Mystery of the Ineffable
As a layperson, the maximum extent of whose participation has been as a young altar boy, I am no expert - but I did attend Mass every Sunday for the first eighteen years of my life, and I feel that having experienced the Eucharist in this fashion, without preconceived adult ideas and concepts (although those were later super-imposed on my experience), gives me a fairly unique perspective.
The point of the Eucharist is that the ritual allows the participants to tap into accumulated psychic energy of two thousand years of praxis, the flowing river of energy within the collective unconsciousness of untold millions of participants - nothing else in the Western tradition can provide this level of access (especially to simple congregation members). It is a very carefully crafted piece of ritual magic that bypasses the ego consciousness, and taps directly into our most personal selves. In a sense, my perspective makes me very much a religious conservative/traditionalist - I feel that when the liturgy departs from the praxis of our forebears (aside from minor language changes for gender equality and other items that don't affect the substance), we lessen our access to this flow of energy (or at least make it more difficult to tap into)... I felt this, particularly, one time when I visited a Catholic church - the Mass felt like form without substance.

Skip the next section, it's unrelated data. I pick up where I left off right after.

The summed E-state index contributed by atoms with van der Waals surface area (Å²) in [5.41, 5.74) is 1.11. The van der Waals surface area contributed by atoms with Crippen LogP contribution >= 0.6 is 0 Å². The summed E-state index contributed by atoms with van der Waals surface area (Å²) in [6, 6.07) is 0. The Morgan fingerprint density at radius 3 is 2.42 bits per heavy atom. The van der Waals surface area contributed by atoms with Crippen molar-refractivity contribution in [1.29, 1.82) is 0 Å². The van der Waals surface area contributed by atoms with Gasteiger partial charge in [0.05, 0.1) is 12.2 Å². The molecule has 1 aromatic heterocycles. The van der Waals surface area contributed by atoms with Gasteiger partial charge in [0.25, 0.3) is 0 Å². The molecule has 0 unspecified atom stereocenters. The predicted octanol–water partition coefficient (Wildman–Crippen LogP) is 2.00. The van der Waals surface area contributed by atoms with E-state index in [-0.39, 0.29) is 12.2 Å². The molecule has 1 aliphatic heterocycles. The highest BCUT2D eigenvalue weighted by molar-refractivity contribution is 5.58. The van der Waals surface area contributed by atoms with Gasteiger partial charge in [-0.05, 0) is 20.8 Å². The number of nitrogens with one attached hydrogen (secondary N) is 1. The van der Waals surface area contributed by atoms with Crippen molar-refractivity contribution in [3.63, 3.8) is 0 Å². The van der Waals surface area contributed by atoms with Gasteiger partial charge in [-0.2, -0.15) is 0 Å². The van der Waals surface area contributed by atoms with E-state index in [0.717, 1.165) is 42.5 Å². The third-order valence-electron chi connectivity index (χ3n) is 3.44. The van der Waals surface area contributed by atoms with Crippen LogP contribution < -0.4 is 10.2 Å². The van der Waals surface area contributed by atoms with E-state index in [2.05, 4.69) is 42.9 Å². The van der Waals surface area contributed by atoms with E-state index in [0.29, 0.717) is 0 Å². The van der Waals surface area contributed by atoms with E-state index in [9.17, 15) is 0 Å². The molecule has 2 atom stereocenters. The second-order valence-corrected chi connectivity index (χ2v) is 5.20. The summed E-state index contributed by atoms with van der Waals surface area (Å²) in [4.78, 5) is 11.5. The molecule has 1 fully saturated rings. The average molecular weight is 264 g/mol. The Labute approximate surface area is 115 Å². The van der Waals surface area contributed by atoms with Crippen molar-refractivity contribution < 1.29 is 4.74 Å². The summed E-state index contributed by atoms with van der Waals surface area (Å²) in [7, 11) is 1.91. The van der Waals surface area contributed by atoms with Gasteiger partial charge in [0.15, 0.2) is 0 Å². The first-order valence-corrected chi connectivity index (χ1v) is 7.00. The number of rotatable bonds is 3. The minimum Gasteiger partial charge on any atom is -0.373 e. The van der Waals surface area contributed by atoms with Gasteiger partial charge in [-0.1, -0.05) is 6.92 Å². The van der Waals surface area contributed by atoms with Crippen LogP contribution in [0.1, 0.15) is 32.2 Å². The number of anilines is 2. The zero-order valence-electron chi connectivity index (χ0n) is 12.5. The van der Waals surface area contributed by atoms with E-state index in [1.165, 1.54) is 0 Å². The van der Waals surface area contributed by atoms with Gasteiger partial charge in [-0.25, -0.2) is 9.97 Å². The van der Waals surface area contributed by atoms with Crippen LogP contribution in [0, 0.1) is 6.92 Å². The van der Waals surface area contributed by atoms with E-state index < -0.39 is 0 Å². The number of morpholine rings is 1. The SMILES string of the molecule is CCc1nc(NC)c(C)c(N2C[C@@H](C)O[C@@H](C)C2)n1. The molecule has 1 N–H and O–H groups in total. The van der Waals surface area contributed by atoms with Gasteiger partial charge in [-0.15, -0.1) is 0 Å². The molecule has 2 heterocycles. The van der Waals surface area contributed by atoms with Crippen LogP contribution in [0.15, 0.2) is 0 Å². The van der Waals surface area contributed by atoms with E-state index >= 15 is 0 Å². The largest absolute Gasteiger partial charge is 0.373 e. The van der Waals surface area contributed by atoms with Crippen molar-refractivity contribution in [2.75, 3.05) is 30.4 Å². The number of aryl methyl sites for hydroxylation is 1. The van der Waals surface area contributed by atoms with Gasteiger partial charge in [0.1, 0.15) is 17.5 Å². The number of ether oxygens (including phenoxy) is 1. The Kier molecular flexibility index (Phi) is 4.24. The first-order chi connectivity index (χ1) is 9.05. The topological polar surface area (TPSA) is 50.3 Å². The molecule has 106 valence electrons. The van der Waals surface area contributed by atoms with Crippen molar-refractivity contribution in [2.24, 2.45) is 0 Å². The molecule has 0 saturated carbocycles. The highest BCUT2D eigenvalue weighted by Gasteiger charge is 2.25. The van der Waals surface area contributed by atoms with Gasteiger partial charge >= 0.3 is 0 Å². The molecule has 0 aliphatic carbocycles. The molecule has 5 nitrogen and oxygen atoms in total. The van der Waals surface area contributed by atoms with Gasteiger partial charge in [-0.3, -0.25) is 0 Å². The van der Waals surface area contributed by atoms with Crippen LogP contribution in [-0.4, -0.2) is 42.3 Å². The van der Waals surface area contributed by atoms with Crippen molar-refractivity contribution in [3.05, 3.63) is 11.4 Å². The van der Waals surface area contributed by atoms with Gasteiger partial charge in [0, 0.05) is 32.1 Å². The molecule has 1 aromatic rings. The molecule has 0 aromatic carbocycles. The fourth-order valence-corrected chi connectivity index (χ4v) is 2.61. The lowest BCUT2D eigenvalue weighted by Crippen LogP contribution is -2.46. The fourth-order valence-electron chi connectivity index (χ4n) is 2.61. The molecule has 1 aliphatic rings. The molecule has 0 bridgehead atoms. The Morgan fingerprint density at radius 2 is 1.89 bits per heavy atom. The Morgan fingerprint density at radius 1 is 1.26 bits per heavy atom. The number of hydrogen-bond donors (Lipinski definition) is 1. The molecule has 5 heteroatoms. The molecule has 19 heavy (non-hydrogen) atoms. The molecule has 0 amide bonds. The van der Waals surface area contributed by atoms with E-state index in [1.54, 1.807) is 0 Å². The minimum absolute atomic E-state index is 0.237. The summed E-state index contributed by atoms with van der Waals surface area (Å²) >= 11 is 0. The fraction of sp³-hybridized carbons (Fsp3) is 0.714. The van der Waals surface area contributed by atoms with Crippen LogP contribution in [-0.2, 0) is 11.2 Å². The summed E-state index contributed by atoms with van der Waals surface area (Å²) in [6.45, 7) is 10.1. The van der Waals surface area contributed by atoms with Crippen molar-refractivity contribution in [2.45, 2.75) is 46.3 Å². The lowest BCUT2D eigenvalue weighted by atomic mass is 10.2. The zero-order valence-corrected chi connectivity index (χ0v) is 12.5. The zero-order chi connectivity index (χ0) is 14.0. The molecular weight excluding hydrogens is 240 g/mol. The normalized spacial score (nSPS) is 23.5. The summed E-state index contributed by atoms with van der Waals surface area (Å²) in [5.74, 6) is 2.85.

The presence of both congregations and clergy creates a dynamic give and take, and helps broaden and deepen the intensity of the experience. I don't think it is at all meant to be an esoteric thing - yes, it is reserved for those privileged few of us who have taken the first step on our own towards shedding the scales on our eyes, but it is essentially exoteric - not something reserved solely for the initiated.
When things flow well, the energy in the room is palpable, and even transformative (both to congregation and clergy, but especially the latter). The Eucharist creates an altered state of consciousness - especially for those of us who have spent years and years participating in a particular form of it (without ever consciously attempting to memorize, I can recite large chunks of our liturgy from memory - in fact, even now, I stumble over the two or three phrases that were changed sometime in the mid 1980s?), it clears your mind and prepares it for the experience of Gnosis in a way that is structured, and guided.
In my view, this is how the mystery of the ineffable happens in a group setting - each alone must experience it, but the Eucharist allows us to stand on the shoulders of our forebears, all the way back to the original teacher, "Do this is Remembrance of Me" - we are lifted up, and we lift up, lifting each other, we do not lift each other up (to paraphrase a fragment of the liturgy).